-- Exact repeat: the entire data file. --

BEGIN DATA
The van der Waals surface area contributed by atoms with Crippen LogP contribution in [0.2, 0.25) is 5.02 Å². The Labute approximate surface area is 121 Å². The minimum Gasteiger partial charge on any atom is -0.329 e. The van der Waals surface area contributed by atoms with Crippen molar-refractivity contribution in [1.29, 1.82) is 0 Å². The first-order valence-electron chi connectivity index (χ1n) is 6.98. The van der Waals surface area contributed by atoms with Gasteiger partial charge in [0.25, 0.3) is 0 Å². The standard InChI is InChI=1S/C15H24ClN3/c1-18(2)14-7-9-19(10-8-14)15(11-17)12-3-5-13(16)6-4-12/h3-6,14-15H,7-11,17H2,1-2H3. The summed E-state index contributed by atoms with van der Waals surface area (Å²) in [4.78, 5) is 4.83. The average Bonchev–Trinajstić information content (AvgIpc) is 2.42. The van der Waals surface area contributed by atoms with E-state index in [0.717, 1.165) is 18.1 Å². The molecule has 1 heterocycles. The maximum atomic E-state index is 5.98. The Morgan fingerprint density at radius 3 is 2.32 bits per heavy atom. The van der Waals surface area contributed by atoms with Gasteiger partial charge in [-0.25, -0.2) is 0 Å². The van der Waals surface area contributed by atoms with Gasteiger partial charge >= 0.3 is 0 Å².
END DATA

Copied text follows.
The van der Waals surface area contributed by atoms with Crippen LogP contribution in [0.2, 0.25) is 5.02 Å². The Labute approximate surface area is 121 Å². The minimum Gasteiger partial charge on any atom is -0.329 e. The van der Waals surface area contributed by atoms with Crippen molar-refractivity contribution in [1.29, 1.82) is 0 Å². The first-order valence-electron chi connectivity index (χ1n) is 6.98. The van der Waals surface area contributed by atoms with Gasteiger partial charge in [0.25, 0.3) is 0 Å². The standard InChI is InChI=1S/C15H24ClN3/c1-18(2)14-7-9-19(10-8-14)15(11-17)12-3-5-13(16)6-4-12/h3-6,14-15H,7-11,17H2,1-2H3. The summed E-state index contributed by atoms with van der Waals surface area (Å²) in [4.78, 5) is 4.83. The average Bonchev–Trinajstić information content (AvgIpc) is 2.42. The van der Waals surface area contributed by atoms with E-state index in [0.717, 1.165) is 18.1 Å². The molecule has 1 heterocycles. The maximum atomic E-state index is 5.98. The Morgan fingerprint density at radius 3 is 2.32 bits per heavy atom. The van der Waals surface area contributed by atoms with Gasteiger partial charge in [-0.25, -0.2) is 0 Å². The van der Waals surface area contributed by atoms with Gasteiger partial charge >= 0.3 is 0 Å².